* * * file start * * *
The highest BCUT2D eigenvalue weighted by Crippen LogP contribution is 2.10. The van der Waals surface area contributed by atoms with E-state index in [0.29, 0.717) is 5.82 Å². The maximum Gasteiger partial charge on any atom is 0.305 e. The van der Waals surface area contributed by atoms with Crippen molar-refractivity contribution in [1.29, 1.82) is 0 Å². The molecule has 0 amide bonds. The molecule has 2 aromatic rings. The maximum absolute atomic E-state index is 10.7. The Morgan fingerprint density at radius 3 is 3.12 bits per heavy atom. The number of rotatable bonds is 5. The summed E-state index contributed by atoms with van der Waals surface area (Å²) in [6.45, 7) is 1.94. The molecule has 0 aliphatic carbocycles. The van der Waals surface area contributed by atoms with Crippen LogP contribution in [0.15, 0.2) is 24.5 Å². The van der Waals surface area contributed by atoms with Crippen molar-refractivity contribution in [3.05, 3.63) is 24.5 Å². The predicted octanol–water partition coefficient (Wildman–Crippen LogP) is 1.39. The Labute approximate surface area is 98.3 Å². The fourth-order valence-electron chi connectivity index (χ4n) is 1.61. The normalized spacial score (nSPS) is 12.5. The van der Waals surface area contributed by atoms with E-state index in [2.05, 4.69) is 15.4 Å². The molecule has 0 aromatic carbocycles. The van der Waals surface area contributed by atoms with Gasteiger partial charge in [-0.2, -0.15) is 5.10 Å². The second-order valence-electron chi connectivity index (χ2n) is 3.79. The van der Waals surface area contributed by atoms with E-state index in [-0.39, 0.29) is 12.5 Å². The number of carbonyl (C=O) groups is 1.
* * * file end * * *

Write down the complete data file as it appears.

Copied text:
The highest BCUT2D eigenvalue weighted by Crippen LogP contribution is 2.10. The van der Waals surface area contributed by atoms with E-state index in [0.29, 0.717) is 5.82 Å². The maximum Gasteiger partial charge on any atom is 0.305 e. The van der Waals surface area contributed by atoms with Crippen molar-refractivity contribution in [1.29, 1.82) is 0 Å². The molecule has 0 amide bonds. The molecule has 2 aromatic rings. The maximum absolute atomic E-state index is 10.7. The Morgan fingerprint density at radius 3 is 3.12 bits per heavy atom. The number of rotatable bonds is 5. The summed E-state index contributed by atoms with van der Waals surface area (Å²) in [6.45, 7) is 1.94. The molecule has 0 aliphatic carbocycles. The van der Waals surface area contributed by atoms with Crippen LogP contribution in [0.15, 0.2) is 24.5 Å². The van der Waals surface area contributed by atoms with Crippen molar-refractivity contribution in [3.05, 3.63) is 24.5 Å². The predicted octanol–water partition coefficient (Wildman–Crippen LogP) is 1.39. The Labute approximate surface area is 98.3 Å². The fourth-order valence-electron chi connectivity index (χ4n) is 1.61. The normalized spacial score (nSPS) is 12.5. The van der Waals surface area contributed by atoms with E-state index in [2.05, 4.69) is 15.4 Å². The molecule has 0 aromatic carbocycles. The van der Waals surface area contributed by atoms with Gasteiger partial charge in [-0.2, -0.15) is 5.10 Å². The second-order valence-electron chi connectivity index (χ2n) is 3.79. The van der Waals surface area contributed by atoms with E-state index in [-0.39, 0.29) is 12.5 Å². The number of carbonyl (C=O) groups is 1.